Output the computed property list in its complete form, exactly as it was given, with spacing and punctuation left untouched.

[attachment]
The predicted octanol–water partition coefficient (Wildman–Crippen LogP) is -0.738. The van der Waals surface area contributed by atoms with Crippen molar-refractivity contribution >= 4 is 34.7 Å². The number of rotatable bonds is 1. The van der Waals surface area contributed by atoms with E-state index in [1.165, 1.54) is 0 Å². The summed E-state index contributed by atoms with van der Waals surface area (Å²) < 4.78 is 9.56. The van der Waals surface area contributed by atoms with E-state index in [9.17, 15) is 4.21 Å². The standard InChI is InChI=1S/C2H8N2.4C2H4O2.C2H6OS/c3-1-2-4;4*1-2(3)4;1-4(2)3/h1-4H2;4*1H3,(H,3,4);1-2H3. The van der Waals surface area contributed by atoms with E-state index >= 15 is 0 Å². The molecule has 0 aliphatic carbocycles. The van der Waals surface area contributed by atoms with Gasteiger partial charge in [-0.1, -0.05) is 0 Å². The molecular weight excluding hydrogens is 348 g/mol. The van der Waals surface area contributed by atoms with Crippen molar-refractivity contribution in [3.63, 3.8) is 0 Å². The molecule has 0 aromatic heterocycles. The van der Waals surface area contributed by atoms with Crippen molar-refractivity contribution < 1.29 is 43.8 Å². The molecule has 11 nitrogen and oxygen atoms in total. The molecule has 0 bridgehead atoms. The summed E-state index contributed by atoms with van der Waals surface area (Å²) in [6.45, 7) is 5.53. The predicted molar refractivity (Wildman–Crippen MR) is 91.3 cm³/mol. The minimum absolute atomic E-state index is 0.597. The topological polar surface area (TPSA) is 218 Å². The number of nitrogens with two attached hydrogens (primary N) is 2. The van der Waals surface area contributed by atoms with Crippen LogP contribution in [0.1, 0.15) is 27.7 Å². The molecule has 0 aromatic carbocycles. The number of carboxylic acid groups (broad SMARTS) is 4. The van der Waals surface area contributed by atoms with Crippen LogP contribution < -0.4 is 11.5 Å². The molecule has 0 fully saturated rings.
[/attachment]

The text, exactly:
The predicted octanol–water partition coefficient (Wildman–Crippen LogP) is -0.738. The van der Waals surface area contributed by atoms with Crippen molar-refractivity contribution >= 4 is 34.7 Å². The number of rotatable bonds is 1. The van der Waals surface area contributed by atoms with E-state index in [1.165, 1.54) is 0 Å². The summed E-state index contributed by atoms with van der Waals surface area (Å²) < 4.78 is 9.56. The van der Waals surface area contributed by atoms with E-state index in [9.17, 15) is 4.21 Å². The standard InChI is InChI=1S/C2H8N2.4C2H4O2.C2H6OS/c3-1-2-4;4*1-2(3)4;1-4(2)3/h1-4H2;4*1H3,(H,3,4);1-2H3. The van der Waals surface area contributed by atoms with E-state index >= 15 is 0 Å². The molecule has 0 aliphatic carbocycles. The van der Waals surface area contributed by atoms with Gasteiger partial charge in [-0.1, -0.05) is 0 Å². The molecular weight excluding hydrogens is 348 g/mol. The van der Waals surface area contributed by atoms with Crippen molar-refractivity contribution in [3.63, 3.8) is 0 Å². The molecule has 0 aromatic heterocycles. The van der Waals surface area contributed by atoms with Crippen molar-refractivity contribution < 1.29 is 43.8 Å². The molecule has 11 nitrogen and oxygen atoms in total. The molecule has 0 bridgehead atoms. The summed E-state index contributed by atoms with van der Waals surface area (Å²) in [6.45, 7) is 5.53. The predicted molar refractivity (Wildman–Crippen MR) is 91.3 cm³/mol. The minimum absolute atomic E-state index is 0.597. The topological polar surface area (TPSA) is 218 Å². The number of nitrogens with two attached hydrogens (primary N) is 2. The van der Waals surface area contributed by atoms with Crippen LogP contribution in [0.1, 0.15) is 27.7 Å². The molecule has 0 aromatic carbocycles. The number of carboxylic acid groups (broad SMARTS) is 4. The van der Waals surface area contributed by atoms with Crippen LogP contribution < -0.4 is 11.5 Å². The molecule has 0 fully saturated rings.